Recently I responded to an RFP to produce a “virtual plant tour” video. As part of the proposal each team was asked to identify best practices to follow and pitfalls to avoid. Here’s some of what I wrote:
- Plan well: the videos that are the most successful are the ones that are planned properly. This means using storyboards and shot lists to plan out exactly how each portion of the script will be illustrated.
Shoot additional b-roll while you’re on site. Today’s viewing audience is used to fast-paced video with many transitions. You never have too much video but it’s easy to end up with not enough.
- Spend enough money to make the video look good. Your video will be around for a long time. Many of our clients are still using videos that we shot a decade ago. Hiring a cinematographer who knows how to light properly and use equipment that will produce a quality product that will warrant your investment.
- Shoot in High Definition. Some clients believe it isn’t really necessary but we disagree with you. HD is now the standard – even on YouTube. If you shoot it in another format you immediately label your information as dated. Even when shown in smaller formats it is apparent as HD is a different aspect ratio than standard video.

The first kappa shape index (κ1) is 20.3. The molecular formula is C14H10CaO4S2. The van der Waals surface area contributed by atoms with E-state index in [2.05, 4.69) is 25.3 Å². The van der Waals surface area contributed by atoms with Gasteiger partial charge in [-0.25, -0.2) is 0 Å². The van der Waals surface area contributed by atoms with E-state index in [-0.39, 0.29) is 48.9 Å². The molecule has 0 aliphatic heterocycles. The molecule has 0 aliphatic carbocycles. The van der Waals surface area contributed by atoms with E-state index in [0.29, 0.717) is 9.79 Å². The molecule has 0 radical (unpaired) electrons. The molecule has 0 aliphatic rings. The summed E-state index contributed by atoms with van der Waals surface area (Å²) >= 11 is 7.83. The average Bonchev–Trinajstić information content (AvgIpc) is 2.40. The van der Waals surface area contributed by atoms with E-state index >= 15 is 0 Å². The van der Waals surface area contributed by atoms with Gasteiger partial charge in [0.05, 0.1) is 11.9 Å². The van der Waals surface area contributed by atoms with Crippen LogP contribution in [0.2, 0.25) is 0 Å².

- Think small as well as big. YouTube is now the second largest search engine and one of the largest broadcast channels for video in the world. When you plan your big corporate video, think about how you can break it into modules and show them on YouTube. This approach will help you reach a broader audience very quickly. If you don’t have your own YouTube Channel, this would be a good time to set one up.
- Not hiring a professional scriptwriter. Conveying information via the spoken word is different from writing articles or brochures. Including a scriptwriter on the team – someone who is familiar with how to meld words and images in a package that is easy to listen to – makes a huge difference. I know many folks think they can do it themselves but if you’re hiring a camera crew and spending the amount of time necessary to do a video, don’t skimp on the writing.
- Trying to shoot it yourself. Don’t kid yourself. Your customers can tell when you shoot your own video and they are generally not impressed. Think about the message that it sends: we don’t (or can’t) invest the money in doing this professionally. Flip videos are great but unless you’re going for that Blair Witch Project effect, will backfire.
- Shooting “from the hip”: if you don’t plan your video shoot it’s easy to end up in the editing suite with not enough footage to illustrate your script.
Video is definitely making a comeback now that the bandwidth exists to watch it online. With some pre-planning and vision, your next video project will be a success that lasts for many years.